Throughout ancient Greece, statues and altars of the god of love and procreation were found. Cults of Eros existed in pre-classical Greece, but are not as prominent. Cults of Eros were found in Athens, Megara in Megaris, Corinth, Parium on the Hellespont, and Thespiae in Boeotia.
Eros shared a very popular cult with his mother Aphrodite and he shared a sanctuary with Aphrodite at the Acropolis in Athens. The fourth day of each month was dedicated to Eros.
Eros was believed to be the fairest, and therefore, the most beautiful of the primordial gods. Eros was worshiped for his beauty because of this. Altars to Eros were placed in ancient Greek gymnasiums such as the gymnasium in Ellis and the Academy in Athens.
The placement of statues of Eros in gymnasiums indicates that male beauty was just as important in the ancient Greek world as female beauty.
The town of Thespiae in Boeotia was a cult center for the god. Here, there was a fertility cult that worshipped Eros, as they had done from the beginning. They continued to worship Eros until the beginning of the Roman Empire.
The Thespians held festivals in honor of Eros called the Erotidia. The festival occurred once every five years and took the form of athletic games and musical contests. Not much else is known about the festival, other than it was where married couples who had issues with one another settled their differences.
Eros and the Eleusinian Mysteries
The Eleusinian Mysteries were the most sacred and secret religious rites performed in ancient Greece. The god of love is featured in the mysteries, but not as the son of Aphrodite. The Eros in Eleusinian Mysteries is the ancient primordial variation. The mysteries were held to honor the Olympian goddess of agriculture, Demeter, and her daughter, Persephone.
The Eleusinian Mysteries were held each year in the Athenian suburb of Eleusis, from roughly 600 BCE. They are believed to have prepared the initiates for the afterlife. The rites focused on the myth of Demeter’s daughter Persephone being taken to the Underworld.
Plato participated in the Eleusinian Mysteries, as did many of the Greek philosophers. In the Symposium, Plato writes of initiates being entered into the rites of love, and rituals to Eros. The rites of love are referred to in the Symposium as the final and highest mystery.
Eros: The Protector of Homosexual Love
Many in the ancient Greek world believed that Eros was the protector of homosexual love. It is not uncommon in Greco-Roman mythology to see themes of homosexuality. The Erotes often had a part to play in homosexual relationships by enhancing male lovers with qualities such as beauty and strength.
There were some groups in the ancient Greek world that made offerings to Eros before going into battle. The Sacred Band of Thebes, for instance, used Eros as their patron god. The Sacred Band of Thebes was an elite fighting force that consisted of 150 pairs of homosexual men.
Eros as Aphrodite’s Son
In later mythologies, Eros is described as being the child of Aphrodite. When Eros appears in mythology as Aphrodite’s son, he is seen as her minion, meddling in the love lives of others at her request. He is no longer seen as the wise primordial force responsible for the union of the Earth and Sky, instead, he is seen as a mischievous child.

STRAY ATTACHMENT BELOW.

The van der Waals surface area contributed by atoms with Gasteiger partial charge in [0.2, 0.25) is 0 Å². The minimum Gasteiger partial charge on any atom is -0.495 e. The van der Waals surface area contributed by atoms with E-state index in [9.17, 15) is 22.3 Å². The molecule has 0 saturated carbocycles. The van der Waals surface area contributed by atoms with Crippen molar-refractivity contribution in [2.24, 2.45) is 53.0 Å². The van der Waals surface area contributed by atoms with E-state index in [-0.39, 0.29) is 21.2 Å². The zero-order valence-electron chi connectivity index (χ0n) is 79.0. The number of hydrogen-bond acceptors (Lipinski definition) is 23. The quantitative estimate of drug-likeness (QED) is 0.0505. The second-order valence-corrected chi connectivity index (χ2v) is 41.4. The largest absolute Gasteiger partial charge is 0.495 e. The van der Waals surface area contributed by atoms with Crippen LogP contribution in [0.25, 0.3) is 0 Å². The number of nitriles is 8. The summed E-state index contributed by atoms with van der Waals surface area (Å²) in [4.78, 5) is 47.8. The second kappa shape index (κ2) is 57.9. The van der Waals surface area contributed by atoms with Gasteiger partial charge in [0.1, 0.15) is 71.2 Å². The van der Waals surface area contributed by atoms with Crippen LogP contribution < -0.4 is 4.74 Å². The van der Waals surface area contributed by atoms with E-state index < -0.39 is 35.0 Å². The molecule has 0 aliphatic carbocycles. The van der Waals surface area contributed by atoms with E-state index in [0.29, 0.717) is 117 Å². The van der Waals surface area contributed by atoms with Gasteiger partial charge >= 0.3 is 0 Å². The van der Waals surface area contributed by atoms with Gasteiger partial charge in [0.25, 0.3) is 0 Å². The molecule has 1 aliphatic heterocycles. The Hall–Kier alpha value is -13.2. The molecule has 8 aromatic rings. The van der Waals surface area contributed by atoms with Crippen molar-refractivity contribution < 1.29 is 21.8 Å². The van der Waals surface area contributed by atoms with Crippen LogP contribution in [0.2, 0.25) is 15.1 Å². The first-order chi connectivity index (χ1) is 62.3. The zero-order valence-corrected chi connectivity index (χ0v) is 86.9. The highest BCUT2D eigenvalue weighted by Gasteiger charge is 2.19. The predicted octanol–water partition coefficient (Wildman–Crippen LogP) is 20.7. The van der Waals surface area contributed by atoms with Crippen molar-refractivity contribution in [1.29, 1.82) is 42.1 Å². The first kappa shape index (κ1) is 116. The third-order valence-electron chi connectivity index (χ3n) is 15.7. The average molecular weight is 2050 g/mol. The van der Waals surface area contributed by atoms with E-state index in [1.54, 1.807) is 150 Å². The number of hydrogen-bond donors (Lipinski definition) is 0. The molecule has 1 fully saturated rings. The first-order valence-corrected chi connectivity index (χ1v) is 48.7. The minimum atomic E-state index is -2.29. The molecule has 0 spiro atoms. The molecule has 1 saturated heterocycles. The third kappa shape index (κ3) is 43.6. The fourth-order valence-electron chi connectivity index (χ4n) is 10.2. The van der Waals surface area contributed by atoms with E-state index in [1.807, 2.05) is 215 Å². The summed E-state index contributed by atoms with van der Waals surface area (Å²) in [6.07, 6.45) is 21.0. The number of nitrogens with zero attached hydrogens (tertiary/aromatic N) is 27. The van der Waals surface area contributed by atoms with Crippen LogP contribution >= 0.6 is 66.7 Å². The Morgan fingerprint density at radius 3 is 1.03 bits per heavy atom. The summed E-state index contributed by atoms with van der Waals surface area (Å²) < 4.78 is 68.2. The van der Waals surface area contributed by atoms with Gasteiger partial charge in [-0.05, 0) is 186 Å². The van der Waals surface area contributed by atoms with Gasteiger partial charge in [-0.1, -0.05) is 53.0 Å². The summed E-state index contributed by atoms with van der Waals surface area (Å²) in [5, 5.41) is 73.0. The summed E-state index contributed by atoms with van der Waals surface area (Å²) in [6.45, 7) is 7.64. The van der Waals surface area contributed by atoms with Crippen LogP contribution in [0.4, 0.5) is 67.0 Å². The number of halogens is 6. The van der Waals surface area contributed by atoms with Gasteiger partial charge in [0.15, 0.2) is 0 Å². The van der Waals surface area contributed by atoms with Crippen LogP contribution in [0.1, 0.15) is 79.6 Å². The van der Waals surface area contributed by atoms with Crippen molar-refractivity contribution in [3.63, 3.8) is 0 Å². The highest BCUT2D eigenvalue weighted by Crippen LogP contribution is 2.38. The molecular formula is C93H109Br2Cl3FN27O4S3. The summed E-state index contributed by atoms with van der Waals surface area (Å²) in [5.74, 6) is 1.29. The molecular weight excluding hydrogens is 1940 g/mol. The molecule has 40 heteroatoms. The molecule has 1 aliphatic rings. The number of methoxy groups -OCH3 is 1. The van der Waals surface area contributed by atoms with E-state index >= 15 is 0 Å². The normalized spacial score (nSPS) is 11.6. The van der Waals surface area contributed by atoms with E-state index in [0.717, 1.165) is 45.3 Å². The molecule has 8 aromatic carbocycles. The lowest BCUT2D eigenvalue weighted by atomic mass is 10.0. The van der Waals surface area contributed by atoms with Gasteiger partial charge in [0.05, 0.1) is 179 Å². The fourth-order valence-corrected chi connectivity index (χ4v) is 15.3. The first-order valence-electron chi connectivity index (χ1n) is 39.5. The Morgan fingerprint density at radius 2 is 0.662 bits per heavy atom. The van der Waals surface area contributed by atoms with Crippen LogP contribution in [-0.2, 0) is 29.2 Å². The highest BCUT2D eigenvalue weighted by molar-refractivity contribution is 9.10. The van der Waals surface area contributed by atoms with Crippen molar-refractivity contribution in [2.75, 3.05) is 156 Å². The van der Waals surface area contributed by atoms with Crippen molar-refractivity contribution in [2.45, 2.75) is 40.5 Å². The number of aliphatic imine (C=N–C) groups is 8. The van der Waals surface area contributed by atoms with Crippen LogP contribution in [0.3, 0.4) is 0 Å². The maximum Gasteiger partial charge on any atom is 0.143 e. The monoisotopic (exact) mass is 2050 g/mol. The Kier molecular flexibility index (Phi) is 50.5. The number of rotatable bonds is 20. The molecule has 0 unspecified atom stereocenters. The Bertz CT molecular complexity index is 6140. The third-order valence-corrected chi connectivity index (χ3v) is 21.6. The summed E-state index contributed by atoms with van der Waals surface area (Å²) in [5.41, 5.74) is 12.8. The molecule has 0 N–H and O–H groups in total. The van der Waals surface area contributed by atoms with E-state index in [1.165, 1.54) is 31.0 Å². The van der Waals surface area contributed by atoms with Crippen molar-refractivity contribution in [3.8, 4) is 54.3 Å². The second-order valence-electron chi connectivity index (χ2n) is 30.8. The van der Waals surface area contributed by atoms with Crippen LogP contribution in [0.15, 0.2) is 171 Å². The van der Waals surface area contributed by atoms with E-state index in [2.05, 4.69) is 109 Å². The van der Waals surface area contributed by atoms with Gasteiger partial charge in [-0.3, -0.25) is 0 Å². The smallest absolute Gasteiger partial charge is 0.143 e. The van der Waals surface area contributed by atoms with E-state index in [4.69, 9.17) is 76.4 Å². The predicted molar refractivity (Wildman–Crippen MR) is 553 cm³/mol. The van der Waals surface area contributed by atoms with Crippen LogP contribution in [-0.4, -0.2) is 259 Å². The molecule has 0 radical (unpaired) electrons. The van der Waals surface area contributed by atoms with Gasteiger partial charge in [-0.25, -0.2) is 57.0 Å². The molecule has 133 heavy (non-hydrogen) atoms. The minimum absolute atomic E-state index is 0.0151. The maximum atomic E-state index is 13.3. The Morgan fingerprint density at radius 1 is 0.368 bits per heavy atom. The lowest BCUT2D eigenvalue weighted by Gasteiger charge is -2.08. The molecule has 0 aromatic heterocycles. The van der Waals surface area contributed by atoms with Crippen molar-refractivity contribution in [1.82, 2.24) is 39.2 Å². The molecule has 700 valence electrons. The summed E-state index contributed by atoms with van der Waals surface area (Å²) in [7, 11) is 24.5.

Eros appears in many Greek myths as either Aphrodite’s son or accompanying Aphrodite. He makes an appearance in the tale of Jason and the Golden Fleece, in which he uses one of his arrows to make an enchantress and daughter of King Aeëtes of Colchis, Medea fall in love with the great hero Jason.
With a nick from one of his gold-tipped arrows, Eros could make an unsuspecting mortal or god fall in love. Eros is often regarded as a cunning trickster god who could be cruel with his aim. The power contained in the arrows of Eros was so strong it could drive its victim mad with lust. The powers of Eros could drive the very gods from Mount Olympus and force them to roam the earth in the name of love.
Eros often meddled in the affairs of gods and mortals causing much drama for all involved. Eros carried two types of unavoidable arrows. One set of arrows was the gold-tipped love-inducing arrows, and the other was led tipped and made the receiver immune to romantic advances.
Eros and Apollo
Eros demonstrated the effects of his two arrows on Apollo, one of the Olympian gods. The Roman Poet Ovid interprets the myth of Apollo and Daphne, which shows that Eros’ power was so potent, that it could overcome the senses of even the strongest gods.
In the myth, Apollo mocked Eros’ ability as an archer. In response, Eros wounded Apollo with one of his gold-tipped arrows and shot Apollos’ love interest, the wood nymph Daphne, with a lead-tipped arrow.
While Apollo pursued Daphne, she refuted his advances as Eros’ arrow had made the nymph regard Apollo with disgust. The tale of Apollo and Daphne does not have a happy ending, showing the crueler side of the beautiful god of love.
Who Was Eros in Love With?
In the ancient Greco-Roman world, the tale of Eros and his love interest, Psyche (ancient Greek for the soul), is one of the oldest love stories. The story was written first by the Roman writer Apuleius. His picaresque Roman-style novel, titled The Golden Ass, was written in the 2nd century.
The Golden Ass, and Greek oral traditions before that, detail the relationship between the Greek god of desire, Eros, and Psyche, a beautiful mortal princess. The tale of Eros’ relationship with princess Psyche is one of the most well-known myths involving Eros. The story of Eros and Psyche begins with jealousy, as all great tales so often do.
Eros and Psyche
Aphrodite was jealous of a beautiful mortal princess. The beauty of this mere mortal woman was said to rival that of the goddess of love. The mortal men were leaving the goddess of love and beauty’s altars barren. While artists seemingly forgot the goddess of love had been one of their favorite subjects.
Instead of the goddess of love, the mortals were worshiping a mere human woman, princess Psyche. Men would come from all over the ancient world to marvel at the beauty of the princess. They gave her the divine rites reserved for Aphrodite while she was a mere human woman.